GENEVA/PARIS The European Union said on Wednesday it had won a victory against U.S. government subsidies for Boeing that it hoped would set the stage for negotiated settlement that would allow European governments to continue to help Airbus develop new aircraft.
"I would like to limit myself to saying that the analysis conducted appeared very thorough and its conclusions support the EU's view," EU Trade Commissioner Karel De Gucht said in a statement after a World Trade Organisation panel issued its confidential report.
"A more detailed assessment is needed but I believe even more strongly than before that the question of subsidies to aircraft manufacturers can be settled only by way of negotiations," De Gucht said.
The ruling follows WTO condemnation in June of illegal European subsidies for Boeing rival Airbus. The spat is the biggest bilateral trade dispute ever before the WTO.
Two U.S. sources familiar with the case acknowledged the panel found Boeing had benefited from federal and other subsidies, but to a much lower extent than its European adversaries suggest.
They said the WTO had found subsidies worth about $5 billion (3.2 billion pounds), including $2 billion that already has been subject to an earlier settlement.
The $3 billion or so in new subsidies were mainly linked to historical payments provided to the planemaker by the American aerospace agency NASA, the U.S. sources said.
The EU had argued NASA had helped Boeing by providing research with too little in return.
But a European source said the EU prevailed in most of the $24 billion of claims it had brought over allegations of unfair federal, state and local aid to Boeing.
The report, issued only to EU and U.S. officials, will not be made public until possibly mid-2011.
Boeing argues any aid for which Washington is faulted pales in comparison with subsidies for Airbus that were resoundingly denounced by the WTO in a ruling in a parallel case.
Both sides have appealed various findings in that case.
U.S. trade officials insisted they have long been prepared to sit down with the EU to negotiate a deal.
"We were interested six years ago. We were interested four years ago. We were interested two years ago. And we're still interested," said Nefeterius McPherson, a spokeswoman for the U.S. Trade Representative's office.
TRADE RULES SAID BROKEN
The European source said the WTO judges had backed EU complaints over some $17 billion in research contracts from NASA and the Pentagon, and $4 billion in tax breaks from Washington state.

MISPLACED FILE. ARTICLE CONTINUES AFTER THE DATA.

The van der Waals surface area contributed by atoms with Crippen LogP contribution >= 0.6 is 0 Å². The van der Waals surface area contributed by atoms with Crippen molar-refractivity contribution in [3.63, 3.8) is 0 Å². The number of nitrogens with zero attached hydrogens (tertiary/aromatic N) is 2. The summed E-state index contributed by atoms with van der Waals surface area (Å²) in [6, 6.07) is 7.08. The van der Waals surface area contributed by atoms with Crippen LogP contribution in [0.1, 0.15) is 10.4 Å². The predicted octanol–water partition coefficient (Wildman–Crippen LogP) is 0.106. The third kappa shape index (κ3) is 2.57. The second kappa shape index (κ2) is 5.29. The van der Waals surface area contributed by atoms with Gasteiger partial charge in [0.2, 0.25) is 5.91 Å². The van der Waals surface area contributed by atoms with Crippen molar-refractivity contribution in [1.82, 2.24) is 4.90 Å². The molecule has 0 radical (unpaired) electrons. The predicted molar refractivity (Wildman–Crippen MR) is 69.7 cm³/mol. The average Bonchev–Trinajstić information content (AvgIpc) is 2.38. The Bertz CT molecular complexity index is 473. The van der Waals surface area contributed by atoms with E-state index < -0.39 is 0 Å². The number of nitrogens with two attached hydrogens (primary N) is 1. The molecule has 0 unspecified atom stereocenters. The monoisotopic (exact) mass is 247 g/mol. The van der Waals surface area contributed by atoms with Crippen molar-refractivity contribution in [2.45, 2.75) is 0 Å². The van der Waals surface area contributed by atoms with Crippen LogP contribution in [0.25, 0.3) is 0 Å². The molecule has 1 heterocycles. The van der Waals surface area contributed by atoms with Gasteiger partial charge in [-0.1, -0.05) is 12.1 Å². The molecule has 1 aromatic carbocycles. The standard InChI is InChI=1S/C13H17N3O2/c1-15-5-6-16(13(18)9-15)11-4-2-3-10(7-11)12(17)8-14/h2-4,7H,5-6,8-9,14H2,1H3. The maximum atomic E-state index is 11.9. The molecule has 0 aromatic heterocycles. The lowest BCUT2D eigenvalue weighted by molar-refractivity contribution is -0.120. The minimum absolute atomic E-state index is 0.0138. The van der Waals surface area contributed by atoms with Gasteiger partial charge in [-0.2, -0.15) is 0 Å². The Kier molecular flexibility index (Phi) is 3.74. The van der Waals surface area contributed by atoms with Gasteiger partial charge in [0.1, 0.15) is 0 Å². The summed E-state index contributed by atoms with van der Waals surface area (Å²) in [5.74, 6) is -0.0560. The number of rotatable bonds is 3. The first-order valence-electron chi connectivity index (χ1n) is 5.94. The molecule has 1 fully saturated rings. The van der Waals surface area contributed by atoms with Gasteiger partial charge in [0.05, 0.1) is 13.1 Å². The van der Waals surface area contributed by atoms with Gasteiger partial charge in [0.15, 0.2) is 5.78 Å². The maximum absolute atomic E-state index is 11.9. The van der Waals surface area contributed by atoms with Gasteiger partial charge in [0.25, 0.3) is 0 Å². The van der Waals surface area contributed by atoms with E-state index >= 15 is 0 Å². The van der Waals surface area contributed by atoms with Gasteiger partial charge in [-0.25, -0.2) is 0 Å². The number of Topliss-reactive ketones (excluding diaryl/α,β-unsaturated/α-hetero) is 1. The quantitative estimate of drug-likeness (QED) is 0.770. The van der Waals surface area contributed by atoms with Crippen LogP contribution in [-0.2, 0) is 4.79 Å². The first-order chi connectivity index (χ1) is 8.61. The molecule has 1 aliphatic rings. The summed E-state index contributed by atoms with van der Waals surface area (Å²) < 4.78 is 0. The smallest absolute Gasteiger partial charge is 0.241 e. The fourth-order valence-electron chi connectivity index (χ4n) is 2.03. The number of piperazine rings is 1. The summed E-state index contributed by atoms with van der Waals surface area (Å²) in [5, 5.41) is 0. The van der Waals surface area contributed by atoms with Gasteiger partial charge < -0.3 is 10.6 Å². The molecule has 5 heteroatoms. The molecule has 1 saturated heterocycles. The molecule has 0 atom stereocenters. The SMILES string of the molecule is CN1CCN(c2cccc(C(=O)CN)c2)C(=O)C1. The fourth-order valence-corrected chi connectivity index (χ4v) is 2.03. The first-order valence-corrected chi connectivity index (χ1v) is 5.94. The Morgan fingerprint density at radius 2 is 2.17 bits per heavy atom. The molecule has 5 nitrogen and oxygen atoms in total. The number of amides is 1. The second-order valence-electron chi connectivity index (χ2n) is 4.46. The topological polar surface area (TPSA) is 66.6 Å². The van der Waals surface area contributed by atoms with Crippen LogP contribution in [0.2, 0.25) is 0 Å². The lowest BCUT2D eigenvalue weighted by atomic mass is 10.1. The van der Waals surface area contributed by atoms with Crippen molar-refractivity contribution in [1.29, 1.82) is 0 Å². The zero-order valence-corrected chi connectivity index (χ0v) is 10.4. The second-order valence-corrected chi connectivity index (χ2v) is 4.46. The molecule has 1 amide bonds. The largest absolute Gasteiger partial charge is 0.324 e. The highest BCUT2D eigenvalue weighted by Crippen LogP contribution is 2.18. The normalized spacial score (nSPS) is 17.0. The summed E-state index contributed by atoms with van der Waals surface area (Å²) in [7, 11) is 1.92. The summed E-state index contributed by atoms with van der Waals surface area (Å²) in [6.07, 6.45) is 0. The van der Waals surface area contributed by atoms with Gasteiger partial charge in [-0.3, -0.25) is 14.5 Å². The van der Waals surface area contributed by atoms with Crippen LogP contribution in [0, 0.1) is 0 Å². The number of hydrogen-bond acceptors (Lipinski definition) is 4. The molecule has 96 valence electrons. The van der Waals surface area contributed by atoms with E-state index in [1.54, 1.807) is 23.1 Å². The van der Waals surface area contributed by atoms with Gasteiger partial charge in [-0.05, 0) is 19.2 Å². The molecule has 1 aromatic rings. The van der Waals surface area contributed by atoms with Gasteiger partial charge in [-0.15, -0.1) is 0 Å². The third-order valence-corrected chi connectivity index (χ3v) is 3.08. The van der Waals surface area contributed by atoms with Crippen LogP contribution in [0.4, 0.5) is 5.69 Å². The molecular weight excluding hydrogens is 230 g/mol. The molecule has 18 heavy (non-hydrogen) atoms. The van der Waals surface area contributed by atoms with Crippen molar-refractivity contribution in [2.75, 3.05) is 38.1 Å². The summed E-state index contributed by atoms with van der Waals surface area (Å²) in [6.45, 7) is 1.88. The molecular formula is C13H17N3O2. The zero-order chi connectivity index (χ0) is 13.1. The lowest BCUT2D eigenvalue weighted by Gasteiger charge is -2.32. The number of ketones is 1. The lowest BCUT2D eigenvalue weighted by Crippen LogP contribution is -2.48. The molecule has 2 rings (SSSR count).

The WTO judges found these payments broke WTO rules and should be withdrawn, the European source said. The figures were not cited in the report but were derived from adding the respective claims, the source added.
But the WTO dispute panel did not find that aid challenged by the EU was prohibited -- as it did in a ruling in the parallel case against Airbus subsidies brought by the United States.
If the aid had been ruled prohibited, it would have required faster action by Washington to fix it, the source said.
It also dismissed EU complaints over property tax and other measures in Kansas.
USTR called the dispute one of the most complex and lengthy disputes to come before the WTO, but said it could not comment further as the interim report remains confidential.
President Barack Obama will attend the EU-US summit in Lisbon on November 20, providing an opportunity for the two sides to discuss the dispute.
However, the United States wants the EU to drop aid for Airbus' new A350 airliner which it says is similar to the other Airbus support already condemned by the WTO. That stance has been an obstacle to the beginning of talks.
In a statement released earlier on Wednesday, Boeing said the June WTO ruling against the European Union had found that some of the "launch aid" Airbus received from the EU and member states had violated global trade rules.
"We look forward to hearing how the WTO ruled in today's preliminary decision on U.S. practices, none of which have the market-distorting impact of launch aid nor even approach the sheer scale of European subsidy practices," Boeing said.
(Additional reporting by Laura MacInnis in Geneva, Doug Palmer in Washington and Juliane von Reppert-Bismarck in Brussels; Editing by Matthew Jones and Xavier Briand)
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